Working hard is a key, but regarding that whole Edison idiom; I find that perspiration comes naturally as a byproduct of inspiration. If I'm not inspired at all, there's no way I'll budge. So the trick is to find new ways to motivate yourself, and work towards clear goals. The work won't even seem that hard once your passionate about something.

Dylan: For me the most important thing a fansite can offer is the actual informational content. Of course, manga and anime are both visual media, and so for a fansite to get any recognition they have to look visually appealing. There are so many sites nowadays that are over stylized. Maybe they look beautiful, but they don't say anything, or the appearance of the site negatively effects the navigation. I prefer a clean and simple design with some negative space rather than a massive image with links floating around it.

As for content, I love details and minutiae, and new fansites are really moving away from that. Nowadays most sites post scanlations and fansubs rather than chapter summaries or anime guides. Trends change with technology, and we're sort of a part of a bygone era in that regard.

With our sites, I think we've all done a good job of providing content in an informative and entertaining way while also being good editors. Of course the three of us are rabid fans of Takahashi, but we try not to present ourselves that way through our sites. You're never going to come to one of the Rumic World sites and see "OMG, I hate Kikyo, she's so stoopid!" that sort of fannish mentality. If you want to make a good fansite, the less FAN the better. I lose interest very quickly with sites that are loaded up with fanfiction, fanart or are just generally fannish in their presentation. Speaking of fanfics, I think that was the only section of Tomobiki-cho that didn't survive the Rumic World redesign.

What was it like looking at Tomobiki-cho as an "outsider"? Is it different than when it became part of Rumic World?

Harley: It was intimidating, absolutely. I wanted Tomobiki-cho as the Urusei Yatsura part of Rumic World, and I certainly didn't want to have to build a site that was going to compete against Tomobiki if Mason turned us down. I mean, it would have been inferior no matter what. By that point I knew we had the best Ranma ½ and Maison Ikkoku sites, and our Inuyasha site was new and there wasn't a lot of competition with it at that time, but trying to compete with Tomobiki would have been very, very difficult.

It's very different now though. For the first few months after Mason hooked up with us I was very professional and careful with what I said or did. The conversations were very Takahashi-centric. I just didn't want to do anything that would piss him off or make him think he had made a mistake coming on board. I wanted to earn Tomobiki-cho being there, basically. I felt I had a lot to prove. But after the first few months things became much more relaxed and informal. We talk about movies, women, politics... We've met in real life, and become good friends.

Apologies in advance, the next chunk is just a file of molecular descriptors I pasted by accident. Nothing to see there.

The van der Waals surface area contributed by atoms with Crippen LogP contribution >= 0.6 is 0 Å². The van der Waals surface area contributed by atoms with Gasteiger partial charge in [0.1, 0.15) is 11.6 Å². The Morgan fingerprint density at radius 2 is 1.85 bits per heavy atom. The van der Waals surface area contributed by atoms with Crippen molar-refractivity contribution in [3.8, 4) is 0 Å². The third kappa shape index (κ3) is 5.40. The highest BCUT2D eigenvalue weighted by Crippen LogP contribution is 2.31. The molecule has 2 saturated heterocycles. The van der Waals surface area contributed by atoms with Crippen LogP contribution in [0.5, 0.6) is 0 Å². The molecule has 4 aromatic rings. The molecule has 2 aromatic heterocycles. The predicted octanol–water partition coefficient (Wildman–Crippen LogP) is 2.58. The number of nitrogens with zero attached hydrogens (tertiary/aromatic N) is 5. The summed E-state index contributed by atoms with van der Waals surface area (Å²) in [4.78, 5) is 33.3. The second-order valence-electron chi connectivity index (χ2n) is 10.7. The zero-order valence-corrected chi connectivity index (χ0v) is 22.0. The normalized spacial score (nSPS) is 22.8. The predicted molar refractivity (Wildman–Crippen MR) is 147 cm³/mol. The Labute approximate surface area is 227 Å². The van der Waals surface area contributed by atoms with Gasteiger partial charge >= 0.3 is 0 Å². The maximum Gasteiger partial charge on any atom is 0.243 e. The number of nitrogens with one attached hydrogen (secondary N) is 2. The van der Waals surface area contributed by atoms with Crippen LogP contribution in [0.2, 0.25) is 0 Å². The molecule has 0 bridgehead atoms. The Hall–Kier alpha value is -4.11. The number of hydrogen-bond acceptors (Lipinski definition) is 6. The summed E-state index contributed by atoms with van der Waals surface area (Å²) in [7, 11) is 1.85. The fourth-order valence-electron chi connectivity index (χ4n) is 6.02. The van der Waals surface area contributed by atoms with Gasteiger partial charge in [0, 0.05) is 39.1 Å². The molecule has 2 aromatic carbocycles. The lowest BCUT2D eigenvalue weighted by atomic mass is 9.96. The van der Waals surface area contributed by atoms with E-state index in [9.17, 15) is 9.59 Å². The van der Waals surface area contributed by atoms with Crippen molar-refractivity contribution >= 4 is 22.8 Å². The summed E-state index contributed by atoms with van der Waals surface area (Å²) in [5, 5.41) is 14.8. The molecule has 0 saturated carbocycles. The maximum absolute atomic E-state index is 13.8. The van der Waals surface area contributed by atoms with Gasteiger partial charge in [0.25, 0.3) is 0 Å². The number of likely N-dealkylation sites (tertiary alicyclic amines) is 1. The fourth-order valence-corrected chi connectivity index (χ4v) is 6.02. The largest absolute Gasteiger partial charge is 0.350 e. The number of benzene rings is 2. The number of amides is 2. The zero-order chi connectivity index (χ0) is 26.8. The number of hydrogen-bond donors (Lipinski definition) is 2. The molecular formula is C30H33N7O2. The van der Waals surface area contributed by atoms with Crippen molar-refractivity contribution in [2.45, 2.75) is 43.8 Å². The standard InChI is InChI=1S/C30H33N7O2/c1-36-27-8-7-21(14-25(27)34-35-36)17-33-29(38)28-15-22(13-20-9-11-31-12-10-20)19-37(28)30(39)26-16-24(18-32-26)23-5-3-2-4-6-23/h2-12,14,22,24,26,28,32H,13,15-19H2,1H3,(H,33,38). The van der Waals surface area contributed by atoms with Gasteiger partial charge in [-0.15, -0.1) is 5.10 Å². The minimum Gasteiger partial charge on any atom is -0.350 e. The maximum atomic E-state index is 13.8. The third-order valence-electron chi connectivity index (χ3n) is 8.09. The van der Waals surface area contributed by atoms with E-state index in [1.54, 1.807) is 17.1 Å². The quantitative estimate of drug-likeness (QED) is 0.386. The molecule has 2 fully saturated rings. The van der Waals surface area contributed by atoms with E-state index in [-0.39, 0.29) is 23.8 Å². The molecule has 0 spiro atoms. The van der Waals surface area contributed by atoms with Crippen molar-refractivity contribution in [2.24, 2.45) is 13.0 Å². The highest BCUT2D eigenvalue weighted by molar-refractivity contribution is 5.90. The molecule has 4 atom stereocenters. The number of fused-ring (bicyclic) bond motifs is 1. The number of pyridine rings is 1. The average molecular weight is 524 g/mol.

Dylan: Yeah, it was different for me. I remember Tomobiki-cho being one of the very first websites I ever stumbled across after getting the internet, and being just amazed by it. Even compared to other websites that were online at the time it really stood out. I remember a very popular Ranma ½ website that was always treated like it was a big deal, but it looked like crap and had crappy information to boot and I never understood why it got the attention it did when something as slick as Tomobiki-cho was out there. Having said that though, I think most people recognized how special Tomobiki was at the time. To a certain extent I think its still that way. The people on our message board hold Mason in a certain reverence while they treat Harley and I as just "two of the guys".

Mason: That's because I don't post much, and when I do, I'm a pompous know-it-all. It lends an air of intrigue.

It's hilarious to me that you guys were thinking this way early on. At the start, I was just happy to find some colleagues who could lend a hand and help pull me out of the funk I was in. I talk a big game, but I've never really had an ego about my site at all. The fact that anyone gave a care about the site at all was always a pleasant surprise to me. I've certainly never written to a site to simply express my appreciation for it so I had no such expectations from visitors.

What did you think when you first sent Mason that invitation letter? Did you expect a reply? What happened? And what was it like when you received Mason's reply?

Harley: I was less than optimistic. I had written to Mason twice before with some general praise and not heard back, so I honestly didn't expect to hear from him. Especially after weeks turned into months. Needless to say when we heard from him all those months later I was pretty giddy. I couldn't wipe the smile off my face for quite a long time after that. I knew we were going to have something special with his contribution. At that point I figured we were getting the old Tomobiki-cho, but Mason spent a few weeks and totally redesigned the site before he joined up. Then we had to redo our other sites so they wouldn't look shoddy by comparison.